viewing a second website for presentation on a computer;
interacting with the second website to establish an authorized user account on said second website;
purchasing items for sale on the second website for presentation on a computer, wherein said items are for use on the first website which hosts a virtual world, wherein said items are unavailable on the first website for purchase and are only available to the first website by transfer from the second website;
said purchasing of at least one of said items on the second website being in exchange for currency; and
after said purchasing, interacting with the at least one of said items to one of said via an account associated with the first website.
25. A method as in claim 24, wherein said transferring the at least one of said items to an account associated with the first website comprises providing a display which indicates which of a plurality of different transferees can receive the at least one of said items.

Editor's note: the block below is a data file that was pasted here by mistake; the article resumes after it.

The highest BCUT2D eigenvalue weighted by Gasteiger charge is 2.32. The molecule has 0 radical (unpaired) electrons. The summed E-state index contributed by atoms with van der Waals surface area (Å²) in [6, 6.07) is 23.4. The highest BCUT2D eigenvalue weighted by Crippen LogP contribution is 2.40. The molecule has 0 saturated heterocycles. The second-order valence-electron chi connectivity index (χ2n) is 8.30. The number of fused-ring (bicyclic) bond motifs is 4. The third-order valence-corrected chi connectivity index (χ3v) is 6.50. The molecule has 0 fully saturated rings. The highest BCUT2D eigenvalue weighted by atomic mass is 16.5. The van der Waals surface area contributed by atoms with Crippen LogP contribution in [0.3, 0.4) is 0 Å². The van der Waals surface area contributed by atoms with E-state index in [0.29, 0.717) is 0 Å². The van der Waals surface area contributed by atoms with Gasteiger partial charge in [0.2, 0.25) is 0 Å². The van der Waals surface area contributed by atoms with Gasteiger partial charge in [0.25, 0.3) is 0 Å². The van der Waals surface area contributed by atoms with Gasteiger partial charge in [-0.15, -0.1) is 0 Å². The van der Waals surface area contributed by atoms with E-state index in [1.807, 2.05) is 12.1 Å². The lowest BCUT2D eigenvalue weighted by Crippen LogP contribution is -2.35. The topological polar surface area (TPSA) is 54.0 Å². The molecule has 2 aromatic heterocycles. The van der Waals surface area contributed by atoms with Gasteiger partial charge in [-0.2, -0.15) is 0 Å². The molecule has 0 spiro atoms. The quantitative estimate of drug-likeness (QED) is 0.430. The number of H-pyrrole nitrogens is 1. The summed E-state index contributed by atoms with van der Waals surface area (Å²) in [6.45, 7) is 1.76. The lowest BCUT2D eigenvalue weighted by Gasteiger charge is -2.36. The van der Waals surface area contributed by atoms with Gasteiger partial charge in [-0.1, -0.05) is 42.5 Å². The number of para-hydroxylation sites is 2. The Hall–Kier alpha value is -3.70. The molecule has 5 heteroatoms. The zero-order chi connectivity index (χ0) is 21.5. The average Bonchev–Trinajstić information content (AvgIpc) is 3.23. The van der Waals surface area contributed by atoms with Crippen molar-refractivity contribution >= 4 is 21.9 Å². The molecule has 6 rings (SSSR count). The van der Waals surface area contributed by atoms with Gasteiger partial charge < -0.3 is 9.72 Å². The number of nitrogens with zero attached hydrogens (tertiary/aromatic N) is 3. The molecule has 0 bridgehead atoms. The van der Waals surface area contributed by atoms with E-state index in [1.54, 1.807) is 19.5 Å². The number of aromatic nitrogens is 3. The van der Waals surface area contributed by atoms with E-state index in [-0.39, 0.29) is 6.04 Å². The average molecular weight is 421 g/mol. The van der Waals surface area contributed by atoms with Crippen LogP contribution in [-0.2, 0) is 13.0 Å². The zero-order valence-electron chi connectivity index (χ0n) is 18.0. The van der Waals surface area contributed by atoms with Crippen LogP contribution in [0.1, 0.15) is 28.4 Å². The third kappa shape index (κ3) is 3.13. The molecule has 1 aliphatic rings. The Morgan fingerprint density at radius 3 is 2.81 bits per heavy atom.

26. A method as in claim 24, further comprising responsive to said transferring, providing a message on the first website indicating that a transfer has been received and indicating information about a user who made the transfer.
27. A method as in claim 24, wherein the first website comprises activities intended for children and the second website comprises activities intended for adults.
28. A method as in claim 24, further comprising sending a personalized message from the second website to the first website associated with said transferring of the at least one of said items.
29. A method as in claim 24, wherein said transferring the at least one of said items comprises providing at least one of food, toys, pets, and clothing or other items to dress a virtual pet on the first website.
30. A method as in claim 24, wherein said transferring the at least one of said items comprises providing a prize pack that includes a specified number of transfers in a specified amount of time.
31. A method, comprising:
receiving and displaying contents of a first website on a computer system, wherein said contents include a virtual world hosted by said first website;
making an account on said first website, where said account has items to use in said virtual world;